Cline says she loves her new life and does not regret leaving Trinity in the slightest. These days, she usually works in the evening — or occasionally the morning or late afternoon — for about six to eight hours. The rest of the time is hers.
“It’s a lot of downtime by myself, which I don’t mind. I like it. It’s a lot of, like, finding the coolest hiking spot. The other day, I went swimming in Barton Springs without planning on it: I was just hiking, and there were these dogs swimming, and I was like, ‘I want to get in the water with them,’ ” she said.
Grace Cline spends her days working at a climbing gym in Austin. photo provided by Grace Cline.
THE BIG PICTURE
According to vice president for enrollment management, Eric Maloof, students who take a temporary or permanent withdrawal from Trinity typically do so after their first year and before beginning their sophomore year.
A cohort study of the class of 2020 showed that 73 students of the 660 who started as first-years in Fall 2016 did not return for the Fall 2017 semester. Of these 73, 51 went to public institutions, 7 went to private institutions, and 15 were not found by the research institution, National Student Clearinghouse.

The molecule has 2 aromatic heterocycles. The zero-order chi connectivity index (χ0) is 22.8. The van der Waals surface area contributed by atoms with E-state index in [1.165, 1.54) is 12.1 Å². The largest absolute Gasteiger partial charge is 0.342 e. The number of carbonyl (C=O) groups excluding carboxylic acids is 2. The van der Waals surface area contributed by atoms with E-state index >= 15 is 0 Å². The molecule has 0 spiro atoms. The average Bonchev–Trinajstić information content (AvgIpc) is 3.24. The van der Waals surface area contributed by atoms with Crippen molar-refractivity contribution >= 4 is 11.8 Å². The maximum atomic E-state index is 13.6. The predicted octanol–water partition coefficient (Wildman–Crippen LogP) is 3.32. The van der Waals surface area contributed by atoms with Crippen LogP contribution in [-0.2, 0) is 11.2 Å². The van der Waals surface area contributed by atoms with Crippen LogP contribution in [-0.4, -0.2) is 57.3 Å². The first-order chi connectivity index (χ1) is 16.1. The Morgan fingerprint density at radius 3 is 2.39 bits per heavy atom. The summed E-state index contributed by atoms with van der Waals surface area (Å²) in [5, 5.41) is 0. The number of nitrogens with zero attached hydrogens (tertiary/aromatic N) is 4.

Though the 2020 class is only one cohort, Maloof said that the data from that year is relatively typical. Over the last three to five years, Trinity has retained approximately 90 percent of students between the first and second year.
“Compared to a lot of our competitors, 90 percent is a fairly strong number,” Maloof said.
But there will always be that approximately 10 percent that leave after a year, not to mention even more students like Cline who withdraw during a subsequent year. The decision to withdraw tends to be a permanent one.
“Some of those students come back; the majority don’t,” Maloof said.
Of course, each student has a different reason for leaving. Mental health is certainly not unheard of as a cause for withdrawal, according to associate vice president for academic affairs, Michael Soto.
“Most students who come here are aware of the academic challenges that they face, and if they’re admitted to Trinity, they are capable of meeting those challenges, but there are times when physical or mental health changes prevent them — at least for the time being — from fully rising to that challenge … It’s not uncommon,” Soto said.
Cline firmly believes that there is no shame in dropping out, and said that no one should be afraid to withdraw if they feel it is the right choice for them.
“There really is nothing wrong with it,” Cline said. “You’re going to be okay. So many people — so many successful people — have dropped out of college, or dropped out of college and went back.”